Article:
"Many of my patients have hypertension or diabetes mellitus or both, and weight loss can benefit these conditions," said Fogarty. "Knee, hip and back pain is often aggravated by the strain of excess body weight. I think connecting the unhealthy lifestyle to a diagnosis can be a big motivator, and gets across the message that the physician is caring for the whole patient."

Next, physicians can help their patients set healthy lifestyle goals. The goals, however, should be realistic, and they can be as simple as eating less, said Fogarty. "Like other behavior changes, we need to find ways to continue engaging our patients in conversation without blaming, and work with patients when they are ready to make a change in the way that makes the most sense for them."

A patient who is not yet ready to attempt weight control still may benefit from a discussion about healthy eating and regular physical activity, according to the NIDDK.

The 5-A Model to Framing the Conversation

According to FP Colleen Fogarty, M.D., assistant professor of family medicine at the University of Rochester Medical Center in Rochester, N.Y., the "5-A Model," which is commonly used for smoking cessation counseling, can be applied equally well with many other types of behavioral modification.

  • Ask: Start with the patient's perceptions of his or her health conditions and body image or goals.
  • Advise: Give the patient his or her body mass index number, explain what it means, and offer specific advice on an initial weight goal.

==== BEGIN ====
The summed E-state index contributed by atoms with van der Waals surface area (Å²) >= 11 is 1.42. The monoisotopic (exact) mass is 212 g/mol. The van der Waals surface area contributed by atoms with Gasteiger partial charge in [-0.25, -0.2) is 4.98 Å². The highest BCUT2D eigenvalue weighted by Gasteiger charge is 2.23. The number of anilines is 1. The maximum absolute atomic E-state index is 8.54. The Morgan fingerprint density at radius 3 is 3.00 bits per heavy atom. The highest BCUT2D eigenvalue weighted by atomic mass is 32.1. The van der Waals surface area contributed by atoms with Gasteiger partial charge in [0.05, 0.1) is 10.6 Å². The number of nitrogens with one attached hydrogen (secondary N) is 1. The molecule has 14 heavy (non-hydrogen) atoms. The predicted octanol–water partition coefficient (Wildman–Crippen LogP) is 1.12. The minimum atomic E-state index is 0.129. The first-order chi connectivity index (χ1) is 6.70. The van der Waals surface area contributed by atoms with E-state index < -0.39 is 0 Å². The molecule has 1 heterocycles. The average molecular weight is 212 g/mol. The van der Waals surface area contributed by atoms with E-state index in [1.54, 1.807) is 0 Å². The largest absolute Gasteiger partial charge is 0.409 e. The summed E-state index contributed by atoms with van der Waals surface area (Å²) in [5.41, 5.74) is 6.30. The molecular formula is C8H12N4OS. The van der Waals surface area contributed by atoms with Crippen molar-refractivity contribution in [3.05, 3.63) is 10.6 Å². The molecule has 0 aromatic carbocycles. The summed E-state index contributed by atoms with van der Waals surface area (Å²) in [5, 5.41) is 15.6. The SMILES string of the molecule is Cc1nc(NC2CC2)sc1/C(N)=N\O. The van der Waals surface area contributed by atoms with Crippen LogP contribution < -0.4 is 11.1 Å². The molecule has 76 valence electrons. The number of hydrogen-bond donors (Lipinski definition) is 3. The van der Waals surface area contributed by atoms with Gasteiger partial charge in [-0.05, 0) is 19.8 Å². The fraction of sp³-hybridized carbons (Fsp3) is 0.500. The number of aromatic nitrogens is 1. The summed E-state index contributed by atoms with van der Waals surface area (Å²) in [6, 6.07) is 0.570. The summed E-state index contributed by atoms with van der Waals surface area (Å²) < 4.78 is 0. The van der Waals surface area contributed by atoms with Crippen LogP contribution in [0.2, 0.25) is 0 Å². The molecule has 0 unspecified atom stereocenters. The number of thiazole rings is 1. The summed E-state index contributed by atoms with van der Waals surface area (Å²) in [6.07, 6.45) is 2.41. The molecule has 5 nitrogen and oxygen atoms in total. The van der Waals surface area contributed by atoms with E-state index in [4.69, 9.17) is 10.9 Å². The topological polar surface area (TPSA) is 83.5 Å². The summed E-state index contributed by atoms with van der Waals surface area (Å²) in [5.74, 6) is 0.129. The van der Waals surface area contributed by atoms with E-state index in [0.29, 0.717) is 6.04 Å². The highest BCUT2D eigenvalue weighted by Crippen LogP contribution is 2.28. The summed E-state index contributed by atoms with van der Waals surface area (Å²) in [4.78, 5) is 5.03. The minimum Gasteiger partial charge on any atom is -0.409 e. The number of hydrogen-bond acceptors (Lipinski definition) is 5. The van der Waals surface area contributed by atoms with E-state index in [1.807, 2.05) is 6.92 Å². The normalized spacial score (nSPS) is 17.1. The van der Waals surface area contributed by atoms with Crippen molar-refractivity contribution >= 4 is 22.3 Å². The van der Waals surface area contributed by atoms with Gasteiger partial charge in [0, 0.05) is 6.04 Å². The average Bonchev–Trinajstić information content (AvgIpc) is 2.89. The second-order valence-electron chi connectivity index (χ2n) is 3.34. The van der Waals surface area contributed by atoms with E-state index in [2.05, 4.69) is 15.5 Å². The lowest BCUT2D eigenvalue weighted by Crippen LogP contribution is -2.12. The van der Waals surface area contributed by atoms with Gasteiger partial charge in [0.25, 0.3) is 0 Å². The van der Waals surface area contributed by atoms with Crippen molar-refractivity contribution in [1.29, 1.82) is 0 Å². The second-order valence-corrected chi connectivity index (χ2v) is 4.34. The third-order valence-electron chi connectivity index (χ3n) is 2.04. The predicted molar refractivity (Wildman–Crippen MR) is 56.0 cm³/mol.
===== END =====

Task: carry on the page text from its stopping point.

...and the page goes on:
• Assess: Assessing the patient for his or her goals, willingness to discuss body weight, and interest in addressing it constitute the next step. Goals should be realistic.
  • Assist: Assistance should be patient-centered and may include a referral to nutrition counseling, physical activity programs, and/or follow-up discussions in the office.
  • Arrange: Arranging a follow-up, even if it is only getting the patient's agreement to discuss the topic, provides the message that you, the FP, think the issue is important and worth discussing.

Keeping the Patient on Track

Arranging for follow-up, even if it is only getting the patient's agreement to discuss the topic at a subsequent visit, provides the message that you, the physician, think this is important and worth discussing, said Fogarty.

AAFP Past President Michael Fleming, M.D., of Shreveport, La., told AAFP News Now that a big part of convincing a patient to continue to live a healthy lifestyle is the family physician's sensitivity toward that patient.

"To me, this is a very sensitive problem, because I am an obese physician," said Fleming. "The experience of struggling with obesity has made me a more aware doctor, and helped me understand patients and their sensitivity."

Fleming said that if a doctor simply demands that a patient lose weight, that patient will put up a natural barrier. Instead, said Fleming, it is all about setting realistic goals and providing positive reinforcement. "It is important to ask the patient what he or she likes to do. I then try to set goals for my patients based on what they want to do."

He explained that it is all about small steps.

"It is as easy as advising a patient to increase their walking and handing them a step counter. Just by going to the mall and parking further out increases these steps. This is achievable, and my patients can get to that goal and feel good about themselves."